Originally Posted by scrimshaw
' that Ni is more stable for a change in temp. is not true. Even the Ni companies don't say that. This is the first line of the paragraph that I got from their web site.
'Fundamentally, air, oxygen and nitrogen will all behave exactly the same, in terms of just how much pressure will change for each 10 degrees of temperature change
If you can remember anything about your old chemistry class
this is one of the 'Gas Laws' which basically says all gases or mixture of gases expand/contract the same amount. (I had to look it up!!).
But the fact that Ni carries no water is the stated reason behind it's use.
nitrogen is dry; it has no moisture to contribute extra pressure changes with temperature.
I know at Poli-Form we had an Instafoam 500 foam gun that shot 2 part urethane foam for packaging ..The system required that a pair of 15 gallon tanks full of part a and part b foam be pressurized with nitrogen instead of shop air. The pressures were well within the range of any shop compressor.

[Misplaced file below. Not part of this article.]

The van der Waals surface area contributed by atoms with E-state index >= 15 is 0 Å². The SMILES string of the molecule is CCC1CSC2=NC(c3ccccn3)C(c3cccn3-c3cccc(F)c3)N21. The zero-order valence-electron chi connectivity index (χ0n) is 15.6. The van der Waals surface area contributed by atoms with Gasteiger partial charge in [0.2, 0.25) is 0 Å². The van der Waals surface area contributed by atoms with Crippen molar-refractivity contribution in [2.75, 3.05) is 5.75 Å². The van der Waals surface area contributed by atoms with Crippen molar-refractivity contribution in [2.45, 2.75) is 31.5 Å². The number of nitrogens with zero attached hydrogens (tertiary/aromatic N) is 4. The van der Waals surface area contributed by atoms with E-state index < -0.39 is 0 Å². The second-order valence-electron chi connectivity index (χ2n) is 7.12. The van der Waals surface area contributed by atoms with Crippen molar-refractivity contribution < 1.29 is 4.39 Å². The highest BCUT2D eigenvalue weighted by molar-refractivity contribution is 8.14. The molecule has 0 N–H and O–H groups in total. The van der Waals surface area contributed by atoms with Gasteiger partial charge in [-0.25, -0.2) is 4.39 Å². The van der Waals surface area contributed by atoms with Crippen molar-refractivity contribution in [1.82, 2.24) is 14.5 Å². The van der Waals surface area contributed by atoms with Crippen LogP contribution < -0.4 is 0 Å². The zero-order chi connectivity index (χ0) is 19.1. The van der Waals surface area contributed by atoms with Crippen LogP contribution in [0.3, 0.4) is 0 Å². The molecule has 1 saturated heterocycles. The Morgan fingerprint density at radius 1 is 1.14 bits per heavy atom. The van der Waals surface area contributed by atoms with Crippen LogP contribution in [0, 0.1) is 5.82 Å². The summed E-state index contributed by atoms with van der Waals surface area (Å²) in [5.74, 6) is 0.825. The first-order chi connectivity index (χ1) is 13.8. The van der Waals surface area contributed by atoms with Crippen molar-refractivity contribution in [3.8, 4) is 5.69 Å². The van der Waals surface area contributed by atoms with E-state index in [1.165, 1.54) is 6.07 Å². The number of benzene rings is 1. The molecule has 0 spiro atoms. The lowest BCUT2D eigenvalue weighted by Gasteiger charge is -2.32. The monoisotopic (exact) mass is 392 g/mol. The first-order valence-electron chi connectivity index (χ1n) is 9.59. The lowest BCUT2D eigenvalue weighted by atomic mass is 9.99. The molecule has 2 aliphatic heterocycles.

.Using Ni from a 220 CF cylinder was mandatory as the chemicals that made up the foam would react with any amount of water (water was readily aabsorbed into the material as well), and make the mixing ratios at the head of the gun all weird. In part due to the water, and also the fact that each hose had a nichrome wire running through it to preheat the material...so any water in the lines there would react unfavorably as well.
For me, this is all academic. I won't put Ni in tires, or spray any paint with it..But the theory and application intrigues me.